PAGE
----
Friday, September 26, 2014

The Equalizer, Art and Craft

The Equalizer
Art and Craft





Are you as tired as I am of Russian villains? Of the lazy assumption that Russians in movies must be avaricious, amoral, ruthless psychopaths? Then again, just about everything in “The Equalizer” feels reflexive and hoary. It could have been made ten years ago, or longer.
 

Denzel Washington, reteaming with “Training Day” director Antoine Fuqua, stars as Robert McCall, a widowed Boston ex-FBI agent with insomnia who, over coffee at an all-night diner, strikes up a friendship with Teri (Chloë Grace Moretz), a pie-loving young girl forced to turn tricks by the Russian pimp Slavi (David Meunier). When Teri, who dreams of freedom and a life as a singer, stands up to a john’s abuse and stops returning Slavi’s calls, he beats her badly enough to send her to the hospital, and Robert springs into action as a one-man kill unit, climbing each rung of the Russian syndicate’s ladder and bringing down the scumbags he finds.

The script – credited to three writers – lays out the scenario, and there’s not much more to the movie than that. No surprises or complexities, just the creditably made playing-out of the inevitable. “The Equalizer” boasts top-drawer production values, and though overlong at 131 minutes rarely lapses into boredom. Washington, as usual, commands the screen with quiet authority, a quality I wish more of today’s leading men demonstrated. Still, though it’s more watchable than most 1.5-star movies, there’s not one thing about it that’s fresh or new or compelling, not one truly meritorious element to laud.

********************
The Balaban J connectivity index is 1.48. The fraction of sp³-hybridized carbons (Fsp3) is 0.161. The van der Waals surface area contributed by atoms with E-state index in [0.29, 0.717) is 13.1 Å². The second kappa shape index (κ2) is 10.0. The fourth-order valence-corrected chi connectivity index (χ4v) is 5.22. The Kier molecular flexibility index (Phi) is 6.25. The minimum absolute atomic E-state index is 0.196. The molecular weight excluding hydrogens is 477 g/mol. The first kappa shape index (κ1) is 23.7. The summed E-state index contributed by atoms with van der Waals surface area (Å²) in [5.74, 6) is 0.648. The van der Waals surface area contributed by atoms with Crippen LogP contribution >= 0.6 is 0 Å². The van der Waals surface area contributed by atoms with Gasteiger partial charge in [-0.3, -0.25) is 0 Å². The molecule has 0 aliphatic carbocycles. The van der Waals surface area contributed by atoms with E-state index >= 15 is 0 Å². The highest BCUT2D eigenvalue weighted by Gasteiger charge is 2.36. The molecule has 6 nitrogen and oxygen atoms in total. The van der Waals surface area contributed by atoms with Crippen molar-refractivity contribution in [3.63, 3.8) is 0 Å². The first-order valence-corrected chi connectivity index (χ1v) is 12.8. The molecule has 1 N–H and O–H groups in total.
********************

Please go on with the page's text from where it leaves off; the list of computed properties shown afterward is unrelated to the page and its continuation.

Sam Cullman’s and Jennifer Grausman’s documentary “Art and Craft” starts with a fascinating story of art-world intrigue and two fascinating subjects, a prolific forger and the museum registrar on a crusade to stop him. I’m dismayed to report, then, that the movie itself isn’t more fascinating. It’s logy and redundant and feels padded even at 89 minutes.

Mark Landis lives in Laurel, Mississippi, in the home of his late mother. He puts classical music on the stereo, a frozen dinner in the microwave, and an old movie on the TV set, and laboriously copies works by artists from Maynard Dixon to Alfred Jacob Miller to Picasso to Signac. He starts with a digital copy fired off at the local business center and paints over it on poster board he’s “stained” with instant coffee, then puts it in a Walmart frame. When he’s done, he drives off to a meeting at a museum, often under an assumed name, portraying the work as the genuine article and offering it as a gift, sometimes on behalf of a recently deceased (and wholly fictional) sister. Landis has placed hundreds of pieces at approximately 50 museums, becoming “addicted to philanthropy” and perhaps the fun of duping museum professionals. He has no pecuniary motive or real malice; he’s a stooped-over, meek little man whose psychiatric chart runs to a dozen pages – a harmless incarnation of Norman Bates.

Only Matthew Leininger, who met Landis as the Registrar at the Oklahoma City Museum of Art, doesn’t see it quite that way. Leininger has spent the last seven years tracking Landis’ aliases and disguises and networking with other museum people to get the word out. Over the course of the movie, it becomes clear that Leininger has his own issues. He calls himself “anal retentive,” but there’s an obsessive quality to his fixation on Landis, who correctly points out that nothing he has done violates any law. “Art and Craft” culminates with the bizarre sight of Landis and Leininger shaking hands and walking and talking together through a 2012 exhibition (at the University of Cincinnati) of Landis’ work. Perhaps only then did Leininger grasp Landis’ true importance: as a cautionary tale to (and a fairly blistering condemnation of) museum registrars, whose failure to perform the most basic due diligence boggles the mind. Just watch what Leininger and the Cincinnati exhibit curator, Aaron Cowan, find when they shine a $20 black light on forgeries that fooled professionals at museums big and small.

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